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Originally Published: Apr 02, 2024
Originally Published: Apr 02, 2024 Last Updated: Apr 03, 2024 7 min read
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Telecommunications giant AT&T has confirmed it's investigating a massive data leak that exposed personal information on tens of millions of current and former customers.

Over Easter weekend, AT&T verified that sensitive data belonging to 73 million people was leaked on the dark web following years of rumors that a hacker had stolen large amounts of AT&T customer data. The information includes Social Security numbers and account passcodes; full names, email addresses, home addresses and more may have also been leaked.

“The data set appears to be from 2019 or earlier, impacting approximately 7.6 million current AT&T account holders and approximately 65.4 million former account holders,” the company said in a statement posted on its website Saturday. “The company is communicating proactively with those impacted and will be offering credit monitoring at our expense where applicable.”

AT&T says it has reset affected customers' account passcodes. Passcodes are separate from passwords and are typically four digits in length. They can be used to access an AT&T account in lieu of a full password.

AT&T stock prices fell about 2.5% percent Monday morning to as low as $17.16 as the markets opened from the holiday weekend but had largely recovered as of Tuesday afternoon.

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AT&T data breach: What happened this time?

According to TechCrunch, which broke the story and alerted AT&T to the breach, a hacker posted the full data set on a dark-web forum last month.

The original data breach seems to have happened in 2021 or earlier. The hacker who claimed responsibility for the breach previously posted a small portion of the stolen data on the same forum in 2021, but AT&T didn’t publicly acknowledge the breach until Saturday.

This isn’t the first data breach AT&T has dealt with. The Associated Press reports that the telecom company has experienced several breaches over the years, including one in 2014 where a rogue employee accessed personal data on about 1,600 customers.

Who was affected by the AT&T data breach?

In total, approximately 73 million people’s information was leaked on the dark web in connection with the AT&T data breach. This includes sensitive information like Social Security numbers, addresses and account information for 7.6 million current AT&T customers and over 65 million former customers, the company confirmed.

How to tell if your information was leaked

As of now, the best way to tell if your information was leaked is to wait for AT&T to contact you.

“If your information was impacted, you will be receiving an email or letter from us explaining the incident, what information was compromised, and what we are doing for you in response,” the company said on its website.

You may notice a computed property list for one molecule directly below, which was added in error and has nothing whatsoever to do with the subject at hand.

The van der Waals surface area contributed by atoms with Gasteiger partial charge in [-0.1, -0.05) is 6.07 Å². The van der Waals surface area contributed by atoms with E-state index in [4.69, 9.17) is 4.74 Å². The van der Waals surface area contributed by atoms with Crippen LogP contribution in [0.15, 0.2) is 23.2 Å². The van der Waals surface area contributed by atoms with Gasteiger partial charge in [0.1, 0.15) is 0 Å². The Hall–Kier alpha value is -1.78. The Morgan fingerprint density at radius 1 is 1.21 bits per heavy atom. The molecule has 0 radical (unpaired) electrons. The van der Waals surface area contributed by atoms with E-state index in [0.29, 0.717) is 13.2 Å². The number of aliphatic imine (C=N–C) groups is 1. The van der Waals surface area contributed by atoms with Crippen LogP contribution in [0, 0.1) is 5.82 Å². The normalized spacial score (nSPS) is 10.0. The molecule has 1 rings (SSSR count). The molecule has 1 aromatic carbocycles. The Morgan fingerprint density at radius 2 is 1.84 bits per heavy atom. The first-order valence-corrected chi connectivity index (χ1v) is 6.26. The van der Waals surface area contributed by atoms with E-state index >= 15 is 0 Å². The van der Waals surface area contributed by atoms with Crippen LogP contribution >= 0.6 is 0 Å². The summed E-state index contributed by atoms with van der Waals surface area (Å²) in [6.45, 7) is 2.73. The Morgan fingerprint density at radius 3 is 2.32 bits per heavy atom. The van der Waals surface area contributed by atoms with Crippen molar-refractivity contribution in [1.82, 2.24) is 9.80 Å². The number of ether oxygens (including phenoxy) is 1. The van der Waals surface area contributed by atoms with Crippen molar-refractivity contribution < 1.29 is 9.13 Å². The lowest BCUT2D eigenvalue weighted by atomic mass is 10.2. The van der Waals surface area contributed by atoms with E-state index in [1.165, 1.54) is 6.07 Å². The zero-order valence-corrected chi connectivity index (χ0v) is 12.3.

The company said it's providing free credit monitoring services to at least some of the people who were affected by the leak. Typically, credit monitoring services help people dealing with identity theft by automatically sending alerts about changes to their credit report, credit score or other suspicious activity.

How to protect your identity and sensitive data

Identity theft has been a pervasive issue in the U.S. for decades, and since the pandemic, it has worsened considerably. In 2019, the Federal Trade Commission received nearly 650,000 complaints of identity theft. In 2023, that number soared to over 1 million — an increase of 60%.

Even so, identity theft remains vastly underreported, according to Axton Betz-Hamilton, an identity theft expert and consumer affairs professor at South Dakota State University.

She previously told Money that preventing and managing identity theft takes vigilance. Once your information is out there on the dark web — as it might be with the AT&T data breach — it can be bought and sold forever.

Ideally, you should be taking steps to prevent identity theft from happening in the first place, she said. That includes using strong, unique passwords and/or a password manager; never opening emails from unfamiliar senders or answering phone calls from unknown numbers; and storing your sensitive documents like Social Security cards and birth certificates in a bank lock box (not at home).

One of the biggest strategies Betz-Hamilton recommends is that you freeze your credit with the “big three” credit bureaus: Equifax, Experian and TransUnion. There’s no charge to do this, and it prevents anyone else from opening new credit accounts in your name. And when you need to open new lines of credit, you can temporarily unfreeze your credit to do so.

(To freeze your credit, you must contact each of the bureaus individually online or by phone or mail and request them to do so. The bureaus will give you a PIN that you will need to unfreeze your credit when you need it.)

Finally, if you suspect your identity has been stolen, you should immediately pull your credit reports. You can do this for free weekly at Once you have them, review your financial statements to look for unfamiliar charges or credit accounts open under your name. If you see fraudulent accounts on your credit report, you can dispute them at no charge, and the bureaus are obligated to investigate.

You can also report identity theft directly to the Federal Trade Commission at

Clarification: This story has been updated to reflect a statement from AT&T saying the origin of the data posted online is still under investigation.

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